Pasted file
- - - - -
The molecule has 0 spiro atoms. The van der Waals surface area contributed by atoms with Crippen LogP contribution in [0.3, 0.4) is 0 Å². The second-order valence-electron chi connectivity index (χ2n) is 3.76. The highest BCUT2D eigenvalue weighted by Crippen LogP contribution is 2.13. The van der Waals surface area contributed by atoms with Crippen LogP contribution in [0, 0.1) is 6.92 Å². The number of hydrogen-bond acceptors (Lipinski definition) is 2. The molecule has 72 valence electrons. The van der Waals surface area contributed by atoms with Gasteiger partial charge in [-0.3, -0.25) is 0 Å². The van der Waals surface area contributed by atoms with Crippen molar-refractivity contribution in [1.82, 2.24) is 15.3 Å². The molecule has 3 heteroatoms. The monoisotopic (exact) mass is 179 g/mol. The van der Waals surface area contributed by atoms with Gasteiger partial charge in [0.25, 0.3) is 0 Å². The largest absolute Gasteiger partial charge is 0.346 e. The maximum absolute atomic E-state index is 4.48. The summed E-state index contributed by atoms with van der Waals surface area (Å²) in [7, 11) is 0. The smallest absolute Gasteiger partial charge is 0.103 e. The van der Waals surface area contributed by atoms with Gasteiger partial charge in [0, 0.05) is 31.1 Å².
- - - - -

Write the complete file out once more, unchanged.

The molecule has 0 spiro atoms. The van der Waals surface area contributed by atoms with Crippen LogP contribution in [0.3, 0.4) is 0 Å². The second-order valence-electron chi connectivity index (χ2n) is 3.76. The highest BCUT2D eigenvalue weighted by Crippen LogP contribution is 2.13. The van der Waals surface area contributed by atoms with Crippen LogP contribution in [0, 0.1) is 6.92 Å². The number of hydrogen-bond acceptors (Lipinski definition) is 2. The molecule has 72 valence electrons. The van der Waals surface area contributed by atoms with Gasteiger partial charge in [-0.3, -0.25) is 0 Å². The van der Waals surface area contributed by atoms with Crippen molar-refractivity contribution in [1.82, 2.24) is 15.3 Å². The molecule has 3 heteroatoms. The monoisotopic (exact) mass is 179 g/mol. The van der Waals surface area contributed by atoms with Gasteiger partial charge in [0.25, 0.3) is 0 Å². The largest absolute Gasteiger partial charge is 0.346 e. The maximum absolute atomic E-state index is 4.48. The summed E-state index contributed by atoms with van der Waals surface area (Å²) in [7, 11) is 0. The smallest absolute Gasteiger partial charge is 0.103 e. The van der Waals surface area contributed by atoms with Gasteiger partial charge in [0, 0.05) is 31.1 Å².